Against the risk of succumbing to cost saving measures, learning organizations should be making a case for expanding their influence and more tightly integrating their learning capabilities with operations. Organizational design, knowledge management, peer collaboration and performance support need to be part of a learning mandate if learning teams are to create holistic learning systems. Learning strategies must enable people to learn as they go, at work, and not in sessions. They must focus on knowledge flow instead of developing and administering learning products. And they must correlate learning investment to business outcome – learning leadership must promote a new vision.
Moving 70 percent of all learning to on-the-job
According to the American Society of Training and Development’s 2013 State of the Industry Report, corporations allocate approximately 70 percent of their learning investment to general skill building programs including executive development, managerial and supervisory skills, customer services, compliance, IT and systems training, interpersonal skills and orientation. Much of this training is non-contextual, delivered well ahead or far too late of when workers want or need it. The lack of perceived relevance, at the time of training, limits learning and so such instruction would be more effective if delivered at the point of need.
It reasons that courses, such as compliance, using trigger and response instructional strategies, evidenced by multiple-choice or right or wrong assessments, can be replaced by creating environments that provide appropriate prompts and feedback to drive behavior. Through strategies which include contextual help, help-desks, business process workflows, case-based apps and so on, companies can deliver on-the-job training that results in immediately actionable output. Task complexity, however, may warrant other types of support strategies. When activities are conducted within a wide range of conditions and without predictable outcomes, such as what might be expected from leadership, finance, legal and sales teams, then organizations would need to turn to workplace design that include knowledge management systems, collaborative platforms and cognitive tools so workers can identify a need, mine and connect information, make interpretations and construct appropriate solutions.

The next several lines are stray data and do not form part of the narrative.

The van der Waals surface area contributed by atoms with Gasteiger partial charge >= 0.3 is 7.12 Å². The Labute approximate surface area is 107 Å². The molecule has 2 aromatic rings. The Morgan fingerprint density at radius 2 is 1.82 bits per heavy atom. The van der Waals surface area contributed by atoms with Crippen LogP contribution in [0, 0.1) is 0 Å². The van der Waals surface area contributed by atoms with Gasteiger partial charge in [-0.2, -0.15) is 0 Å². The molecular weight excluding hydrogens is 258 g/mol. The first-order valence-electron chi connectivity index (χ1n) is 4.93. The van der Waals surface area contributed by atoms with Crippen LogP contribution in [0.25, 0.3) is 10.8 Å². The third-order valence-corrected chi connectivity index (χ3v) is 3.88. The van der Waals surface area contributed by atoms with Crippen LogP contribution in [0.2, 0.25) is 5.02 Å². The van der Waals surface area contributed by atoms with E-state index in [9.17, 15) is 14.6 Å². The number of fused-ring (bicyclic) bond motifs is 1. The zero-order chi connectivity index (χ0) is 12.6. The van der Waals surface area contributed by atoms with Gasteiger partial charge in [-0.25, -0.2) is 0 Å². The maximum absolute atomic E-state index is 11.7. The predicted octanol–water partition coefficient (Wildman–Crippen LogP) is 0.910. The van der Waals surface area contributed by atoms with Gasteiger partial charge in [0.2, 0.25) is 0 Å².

Embedding learning professionals within operating teams to grow performance consulting capabilities
Nelson Hall reports that executives increasingly look to shared services and outsourcing as means of controlling costs. Such solutions, in themselves, reduce spend, but do not guarantee more operational output, sales, or innovation that learning and development departments strive to achieve. Further, centralized learning teams operate outside of operations; and dedicated line-of-business teams often contend with competing enterprise and operational reporting lines. The resulting perception is that learning remains disconnected from business.
Instead, a network of learning professionals should be distributed and embedded within operational teams to advocate for ideal learning conditions when business decisions are being made that affects the way people work. Some learning organizations already employ learning relationship managers to lessen the distinction between learning teams and their internal clients. However, all but learning executives should have direct reporting lines within the operational teams they serve, drawing on performance support standards established by a corporate community of practice.
Evaluate learning by measuring business outcomes
According to a joint report between the American Society of Training and Development and the Institute for Corporate Productivity (i4cp), less than half of organizations measure the return on learning investments and only one-third use business outcomes to inform the development of learning strategy. With the move to informal learning, assessing learning impact seems even more improbable.
Learning organizations can now include analytics, not just reporting, as part of their tool set. The World Economic Forum’s publication, Online Education, cites analytics as a significant advancement to improving training. Big data can be used to identify cause-and-effect patterns that will drive future design by attributing specific types of learning patterns to business results. For example, building a profile of top sales performers that includes what, when, where, how and why they use information and tools, helps learning teams engineer contextually situated learning environments, while driving system usage.
The current pressures placed on learning teams in the pursuit of competitive advantage will certainly drive learning transformation.